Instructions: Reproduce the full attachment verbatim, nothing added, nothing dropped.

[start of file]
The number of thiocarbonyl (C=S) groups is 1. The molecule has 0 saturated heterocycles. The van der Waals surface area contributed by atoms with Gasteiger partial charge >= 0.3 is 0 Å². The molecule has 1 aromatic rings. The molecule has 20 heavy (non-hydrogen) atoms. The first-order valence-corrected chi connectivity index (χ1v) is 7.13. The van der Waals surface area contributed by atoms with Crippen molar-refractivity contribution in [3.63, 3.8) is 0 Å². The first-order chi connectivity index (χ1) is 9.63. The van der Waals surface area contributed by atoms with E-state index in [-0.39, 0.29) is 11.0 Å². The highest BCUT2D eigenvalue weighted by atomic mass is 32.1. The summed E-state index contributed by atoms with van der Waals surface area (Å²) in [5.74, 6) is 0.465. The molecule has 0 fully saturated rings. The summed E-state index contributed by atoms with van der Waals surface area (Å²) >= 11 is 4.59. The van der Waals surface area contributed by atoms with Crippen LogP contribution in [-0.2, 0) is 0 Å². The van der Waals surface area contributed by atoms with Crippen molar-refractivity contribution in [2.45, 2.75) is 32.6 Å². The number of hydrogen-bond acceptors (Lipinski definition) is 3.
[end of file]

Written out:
The number of thiocarbonyl (C=S) groups is 1. The molecule has 0 saturated heterocycles. The van der Waals surface area contributed by atoms with Gasteiger partial charge >= 0.3 is 0 Å². The molecule has 1 aromatic rings. The molecule has 20 heavy (non-hydrogen) atoms. The first-order valence-corrected chi connectivity index (χ1v) is 7.13. The van der Waals surface area contributed by atoms with Crippen molar-refractivity contribution in [3.63, 3.8) is 0 Å². The first-order chi connectivity index (χ1) is 9.63. The van der Waals surface area contributed by atoms with E-state index in [-0.39, 0.29) is 11.0 Å². The highest BCUT2D eigenvalue weighted by atomic mass is 32.1. The summed E-state index contributed by atoms with van der Waals surface area (Å²) in [5.74, 6) is 0.465. The molecule has 0 fully saturated rings. The summed E-state index contributed by atoms with van der Waals surface area (Å²) >= 11 is 4.59. The van der Waals surface area contributed by atoms with Crippen LogP contribution in [-0.2, 0) is 0 Å². The van der Waals surface area contributed by atoms with Crippen molar-refractivity contribution in [2.45, 2.75) is 32.6 Å². The number of hydrogen-bond acceptors (Lipinski definition) is 3.